That mother population has now been identified at the dusty limestone quarry of Nesher Ramla, Hershkovitz claims. “They are the source population, they were Neanderthals before the Neanderthals,” he says. This Levantine population did not necessarily spread only west, but may have also have migrated east, evolving into Homo variants that have been unearthed in East Asia, he adds.
The discovery’s interpretation is likely to spark heated debate among scholars of human evolution.
On one hand, it is a “refreshing” find that questions a traditionally linear and simplified scenario for human evolution, says Prof. Mirjana Roksandic, an anthropologist from the University of Winnipeg, in Canada. However, “I am not 100 percent sold on the idea that Neanderthals originated in that part of the world. Their morphology is quite distinct and arises early on in Europe,” Roksandic said. “Ancestral Neanderthals could have quite easily come from the Levant into Western Europe, however, they are unlikely to have had developed Neanderthal morphology right there and then, therefore this late specimen cannot really contribute to the debate.”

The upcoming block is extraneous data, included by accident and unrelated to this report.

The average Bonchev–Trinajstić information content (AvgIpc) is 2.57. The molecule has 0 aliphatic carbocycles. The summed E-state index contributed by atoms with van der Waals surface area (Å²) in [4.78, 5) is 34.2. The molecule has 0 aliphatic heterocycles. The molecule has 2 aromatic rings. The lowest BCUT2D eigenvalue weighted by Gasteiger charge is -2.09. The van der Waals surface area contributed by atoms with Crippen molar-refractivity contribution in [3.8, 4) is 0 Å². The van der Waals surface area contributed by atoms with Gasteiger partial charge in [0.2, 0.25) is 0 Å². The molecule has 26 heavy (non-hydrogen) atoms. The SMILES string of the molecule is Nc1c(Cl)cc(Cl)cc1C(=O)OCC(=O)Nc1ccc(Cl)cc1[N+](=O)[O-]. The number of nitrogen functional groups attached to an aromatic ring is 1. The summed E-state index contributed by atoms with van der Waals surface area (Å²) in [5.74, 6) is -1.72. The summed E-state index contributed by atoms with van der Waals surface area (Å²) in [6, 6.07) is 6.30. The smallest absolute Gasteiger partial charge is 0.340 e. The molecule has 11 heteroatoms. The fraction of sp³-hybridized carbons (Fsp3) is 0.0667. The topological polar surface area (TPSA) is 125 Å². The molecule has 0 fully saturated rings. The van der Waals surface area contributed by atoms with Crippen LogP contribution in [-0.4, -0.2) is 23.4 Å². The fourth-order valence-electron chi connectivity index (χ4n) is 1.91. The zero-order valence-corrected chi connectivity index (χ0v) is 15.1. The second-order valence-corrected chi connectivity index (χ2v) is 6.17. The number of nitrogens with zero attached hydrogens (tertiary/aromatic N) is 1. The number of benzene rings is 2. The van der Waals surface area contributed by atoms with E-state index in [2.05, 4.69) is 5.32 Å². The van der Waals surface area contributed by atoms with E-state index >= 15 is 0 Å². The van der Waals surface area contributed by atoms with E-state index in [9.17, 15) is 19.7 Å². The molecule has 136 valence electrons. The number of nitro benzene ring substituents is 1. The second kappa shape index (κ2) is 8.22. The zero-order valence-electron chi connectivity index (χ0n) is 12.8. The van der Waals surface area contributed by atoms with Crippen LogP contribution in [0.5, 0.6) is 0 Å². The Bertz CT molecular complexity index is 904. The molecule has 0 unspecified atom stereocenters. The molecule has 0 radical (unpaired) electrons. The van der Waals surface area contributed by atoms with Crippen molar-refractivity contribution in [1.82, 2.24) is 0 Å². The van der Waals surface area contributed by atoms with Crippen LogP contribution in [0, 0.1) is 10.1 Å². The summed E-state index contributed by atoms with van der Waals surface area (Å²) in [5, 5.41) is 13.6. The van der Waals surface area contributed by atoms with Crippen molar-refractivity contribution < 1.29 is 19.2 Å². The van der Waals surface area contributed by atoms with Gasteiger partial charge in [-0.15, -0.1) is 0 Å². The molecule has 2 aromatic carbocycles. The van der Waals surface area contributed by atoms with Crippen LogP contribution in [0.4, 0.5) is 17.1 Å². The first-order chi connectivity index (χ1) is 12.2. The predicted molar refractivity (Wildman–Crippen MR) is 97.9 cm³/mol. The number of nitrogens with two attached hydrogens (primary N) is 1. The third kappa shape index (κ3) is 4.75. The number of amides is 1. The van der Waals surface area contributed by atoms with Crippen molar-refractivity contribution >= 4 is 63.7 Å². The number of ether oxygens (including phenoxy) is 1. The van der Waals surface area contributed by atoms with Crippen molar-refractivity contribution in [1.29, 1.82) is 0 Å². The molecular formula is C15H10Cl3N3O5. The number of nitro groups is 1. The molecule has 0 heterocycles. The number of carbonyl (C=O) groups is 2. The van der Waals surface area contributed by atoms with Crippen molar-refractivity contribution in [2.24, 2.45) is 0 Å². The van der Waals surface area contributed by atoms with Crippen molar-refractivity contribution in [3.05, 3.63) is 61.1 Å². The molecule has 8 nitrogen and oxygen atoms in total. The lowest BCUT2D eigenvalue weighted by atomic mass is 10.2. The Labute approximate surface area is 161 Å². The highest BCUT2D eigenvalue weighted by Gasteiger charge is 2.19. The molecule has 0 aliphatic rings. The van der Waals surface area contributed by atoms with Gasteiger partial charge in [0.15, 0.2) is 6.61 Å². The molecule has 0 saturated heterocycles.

In other words, archaeologists in the Levant will have to find more and older skeletons of Homo Nesher Ramla if they want to conclusively prove their case.
Still, there is already another element that supports Nesher Man’s putative place in the evolutionary tree, because it helps explain another mystery in the Neanderthal story.
Recent genetic studies have indicated that Neanderthals experienced an inflow of sapiens DNA more than 100,000 years ago. We already knew that all humans alive today carry a small percentage of Neanderthal DNA, but it was always assumed that the two groups met and mixed only at a much later date (which did indeed happen). An additional, earlier miscegenation event seems impossible if we remain firm in believing that Neanderthals originated and lived exclusively in Europe, since modern humans only reached this continent, at the earliest, some 47,000 years ago.